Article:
A: When you get right down to it, '80s action movie nostalgia in comics probably hit critical mass back in 2006, when IDW published that Scarface sequel, based on the premise that Tony Montana did not actually die from snorting his body weight in cocaine, taking a shotgun blast directly to the back, and falling twenty feet into a shallow pool filled with irony. That thing was next-level bonkers, but at the same time, the fact that I'm not actually making that up means that there's really no limit on what you can do when you're trying to bring this stuff back for comics.
Fandemonium, the second arc of The Wicked + The Divine, is the work of creators at the top of their games. Jamie McKelvie gets more room than ever to showcase costume designs that tell you everything you need to know about a character at a glance, and expressive facial acting that tells you everything else. Kieron Gillen writes dialogue packed with wordplay and puns – and if they don't make you groan, the plot's gut punches will. Clayton Cowles' letters grant each god a distinct visual voice to match the way they're written and drawn, and Matt Wilson's colors add unique pyrotechnics, at one point reinventing his style between pages to create a convincing drug trip.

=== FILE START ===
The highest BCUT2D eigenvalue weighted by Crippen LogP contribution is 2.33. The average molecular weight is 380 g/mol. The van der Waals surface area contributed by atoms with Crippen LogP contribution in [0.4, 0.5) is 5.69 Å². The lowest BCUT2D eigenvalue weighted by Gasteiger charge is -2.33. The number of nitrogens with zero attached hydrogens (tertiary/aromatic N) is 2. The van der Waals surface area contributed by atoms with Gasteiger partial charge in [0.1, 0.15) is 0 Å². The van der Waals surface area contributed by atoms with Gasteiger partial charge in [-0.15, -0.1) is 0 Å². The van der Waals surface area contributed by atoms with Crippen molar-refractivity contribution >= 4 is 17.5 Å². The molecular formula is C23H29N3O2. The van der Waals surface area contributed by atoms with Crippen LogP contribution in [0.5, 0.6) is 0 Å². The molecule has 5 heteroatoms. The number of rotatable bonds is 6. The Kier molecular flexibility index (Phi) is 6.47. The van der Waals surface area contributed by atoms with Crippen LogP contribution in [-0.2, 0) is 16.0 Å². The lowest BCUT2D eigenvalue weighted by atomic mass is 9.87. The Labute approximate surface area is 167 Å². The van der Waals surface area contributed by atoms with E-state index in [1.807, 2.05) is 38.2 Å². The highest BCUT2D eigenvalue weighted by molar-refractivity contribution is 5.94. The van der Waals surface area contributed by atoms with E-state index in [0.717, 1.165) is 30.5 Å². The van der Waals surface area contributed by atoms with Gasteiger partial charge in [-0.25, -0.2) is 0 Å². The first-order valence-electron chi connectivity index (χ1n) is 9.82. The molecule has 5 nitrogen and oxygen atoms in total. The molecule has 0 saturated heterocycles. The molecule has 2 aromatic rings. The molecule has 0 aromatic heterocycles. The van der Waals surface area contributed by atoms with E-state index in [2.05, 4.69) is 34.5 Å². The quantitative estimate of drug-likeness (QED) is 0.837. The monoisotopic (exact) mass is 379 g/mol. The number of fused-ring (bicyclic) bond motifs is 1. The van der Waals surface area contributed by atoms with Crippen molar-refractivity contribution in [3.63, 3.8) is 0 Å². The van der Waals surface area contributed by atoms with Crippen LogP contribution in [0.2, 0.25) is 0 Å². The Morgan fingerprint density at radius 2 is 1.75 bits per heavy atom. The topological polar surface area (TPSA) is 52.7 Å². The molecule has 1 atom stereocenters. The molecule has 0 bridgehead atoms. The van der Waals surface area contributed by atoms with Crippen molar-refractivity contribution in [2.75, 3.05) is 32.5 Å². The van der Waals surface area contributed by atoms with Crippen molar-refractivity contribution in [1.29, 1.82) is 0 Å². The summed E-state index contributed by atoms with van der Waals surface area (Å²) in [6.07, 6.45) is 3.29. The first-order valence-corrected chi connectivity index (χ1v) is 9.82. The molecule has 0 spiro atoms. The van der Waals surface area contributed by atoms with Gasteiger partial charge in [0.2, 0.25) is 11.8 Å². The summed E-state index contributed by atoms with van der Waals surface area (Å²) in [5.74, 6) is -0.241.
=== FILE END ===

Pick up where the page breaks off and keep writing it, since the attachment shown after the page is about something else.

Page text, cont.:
The sheer talent on display in these pages is enough to make you jealous and, if you haven't read previous Gillen/McKelvie collaborations Phonogram and Young Avengers, you might wonder where this team got their powers. What makes The Wicked + The Divine especially interesting is that this is exactly what the comic is about.
Many of comics’ most popular heroes have been around for decades, and in the case of the big names from the publisher now known as DC Comics, some have been around for a sizable chunk of a century. As these characters passed through the different historical eras known in comics as the Golden Age (the late 1930s through the early 1950s), the Silver Age (the mid 1950s through the late 1960s), the Bronze Age (the early 1970s through the mid 1980s) and on into modern times, they have experienced considerable changes in tone and portrayal that reflect the zeitgeist of the time.